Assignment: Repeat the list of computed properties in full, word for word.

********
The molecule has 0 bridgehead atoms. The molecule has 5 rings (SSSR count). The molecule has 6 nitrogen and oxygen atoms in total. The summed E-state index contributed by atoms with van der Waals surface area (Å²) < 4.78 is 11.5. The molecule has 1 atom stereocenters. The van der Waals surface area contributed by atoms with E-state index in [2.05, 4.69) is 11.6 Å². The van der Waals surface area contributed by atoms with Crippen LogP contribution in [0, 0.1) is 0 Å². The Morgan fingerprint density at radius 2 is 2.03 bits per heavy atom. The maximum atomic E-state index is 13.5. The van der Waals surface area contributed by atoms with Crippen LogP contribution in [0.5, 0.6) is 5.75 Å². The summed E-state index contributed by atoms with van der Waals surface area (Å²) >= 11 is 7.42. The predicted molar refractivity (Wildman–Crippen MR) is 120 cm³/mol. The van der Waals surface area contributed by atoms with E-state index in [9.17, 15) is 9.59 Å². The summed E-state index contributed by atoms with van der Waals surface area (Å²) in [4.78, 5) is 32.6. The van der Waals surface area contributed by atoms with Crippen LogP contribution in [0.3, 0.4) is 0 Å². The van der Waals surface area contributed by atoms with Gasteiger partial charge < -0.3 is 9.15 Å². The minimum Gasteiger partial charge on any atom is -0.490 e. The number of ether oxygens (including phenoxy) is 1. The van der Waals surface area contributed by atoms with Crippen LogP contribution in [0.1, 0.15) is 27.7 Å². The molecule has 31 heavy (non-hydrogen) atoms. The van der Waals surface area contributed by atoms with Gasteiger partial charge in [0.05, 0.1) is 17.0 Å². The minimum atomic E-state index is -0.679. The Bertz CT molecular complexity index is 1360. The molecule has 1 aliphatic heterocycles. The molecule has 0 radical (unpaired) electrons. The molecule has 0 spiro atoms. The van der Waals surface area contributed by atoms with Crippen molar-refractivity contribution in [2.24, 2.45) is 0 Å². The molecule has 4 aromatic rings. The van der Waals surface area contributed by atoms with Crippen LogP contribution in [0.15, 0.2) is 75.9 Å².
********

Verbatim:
The molecule has 0 bridgehead atoms. The molecule has 5 rings (SSSR count). The molecule has 6 nitrogen and oxygen atoms in total. The summed E-state index contributed by atoms with van der Waals surface area (Å²) < 4.78 is 11.5. The molecule has 1 atom stereocenters. The van der Waals surface area contributed by atoms with E-state index in [2.05, 4.69) is 11.6 Å². The van der Waals surface area contributed by atoms with Crippen LogP contribution in [0, 0.1) is 0 Å². The Morgan fingerprint density at radius 2 is 2.03 bits per heavy atom. The maximum atomic E-state index is 13.5. The van der Waals surface area contributed by atoms with Crippen LogP contribution in [0.5, 0.6) is 5.75 Å². The summed E-state index contributed by atoms with van der Waals surface area (Å²) >= 11 is 7.42. The predicted molar refractivity (Wildman–Crippen MR) is 120 cm³/mol. The van der Waals surface area contributed by atoms with E-state index in [9.17, 15) is 9.59 Å². The summed E-state index contributed by atoms with van der Waals surface area (Å²) in [4.78, 5) is 32.6. The van der Waals surface area contributed by atoms with Crippen LogP contribution in [0.3, 0.4) is 0 Å². The van der Waals surface area contributed by atoms with Gasteiger partial charge < -0.3 is 9.15 Å². The minimum Gasteiger partial charge on any atom is -0.490 e. The number of ether oxygens (including phenoxy) is 1. The van der Waals surface area contributed by atoms with Crippen LogP contribution in [0.1, 0.15) is 27.7 Å². The molecule has 31 heavy (non-hydrogen) atoms. The van der Waals surface area contributed by atoms with Gasteiger partial charge in [0.05, 0.1) is 17.0 Å². The minimum atomic E-state index is -0.679. The Bertz CT molecular complexity index is 1360. The molecule has 1 aliphatic heterocycles. The molecule has 0 radical (unpaired) electrons. The molecule has 0 spiro atoms. The van der Waals surface area contributed by atoms with Crippen molar-refractivity contribution in [2.24, 2.45) is 0 Å². The molecule has 4 aromatic rings. The van der Waals surface area contributed by atoms with Crippen LogP contribution in [0.15, 0.2) is 75.9 Å².